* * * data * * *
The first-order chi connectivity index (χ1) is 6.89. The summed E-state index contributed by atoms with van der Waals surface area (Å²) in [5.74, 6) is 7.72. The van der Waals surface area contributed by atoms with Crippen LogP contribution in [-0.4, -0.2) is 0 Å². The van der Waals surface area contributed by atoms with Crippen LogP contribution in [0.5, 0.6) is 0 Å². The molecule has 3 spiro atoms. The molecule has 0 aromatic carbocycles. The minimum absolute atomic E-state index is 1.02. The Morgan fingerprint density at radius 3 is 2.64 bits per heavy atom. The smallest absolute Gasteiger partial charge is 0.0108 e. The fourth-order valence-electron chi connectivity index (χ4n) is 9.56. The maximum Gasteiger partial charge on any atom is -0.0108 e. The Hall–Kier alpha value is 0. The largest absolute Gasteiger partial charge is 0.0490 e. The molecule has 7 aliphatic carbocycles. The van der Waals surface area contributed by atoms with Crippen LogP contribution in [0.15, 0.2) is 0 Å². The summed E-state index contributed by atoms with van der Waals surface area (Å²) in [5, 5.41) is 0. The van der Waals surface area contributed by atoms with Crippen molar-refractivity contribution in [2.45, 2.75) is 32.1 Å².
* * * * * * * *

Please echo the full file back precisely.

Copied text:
The first-order chi connectivity index (χ1) is 6.89. The summed E-state index contributed by atoms with van der Waals surface area (Å²) in [5.74, 6) is 7.72. The van der Waals surface area contributed by atoms with Crippen LogP contribution in [-0.4, -0.2) is 0 Å². The van der Waals surface area contributed by atoms with Crippen LogP contribution in [0.5, 0.6) is 0 Å². The molecule has 3 spiro atoms. The molecule has 0 aromatic carbocycles. The minimum absolute atomic E-state index is 1.02. The Morgan fingerprint density at radius 3 is 2.64 bits per heavy atom. The smallest absolute Gasteiger partial charge is 0.0108 e. The fourth-order valence-electron chi connectivity index (χ4n) is 9.56. The maximum Gasteiger partial charge on any atom is -0.0108 e. The Hall–Kier alpha value is 0. The largest absolute Gasteiger partial charge is 0.0490 e. The molecule has 7 aliphatic carbocycles. The van der Waals surface area contributed by atoms with Crippen LogP contribution in [0.15, 0.2) is 0 Å². The summed E-state index contributed by atoms with van der Waals surface area (Å²) in [5, 5.41) is 0. The van der Waals surface area contributed by atoms with Crippen molar-refractivity contribution in [2.45, 2.75) is 32.1 Å².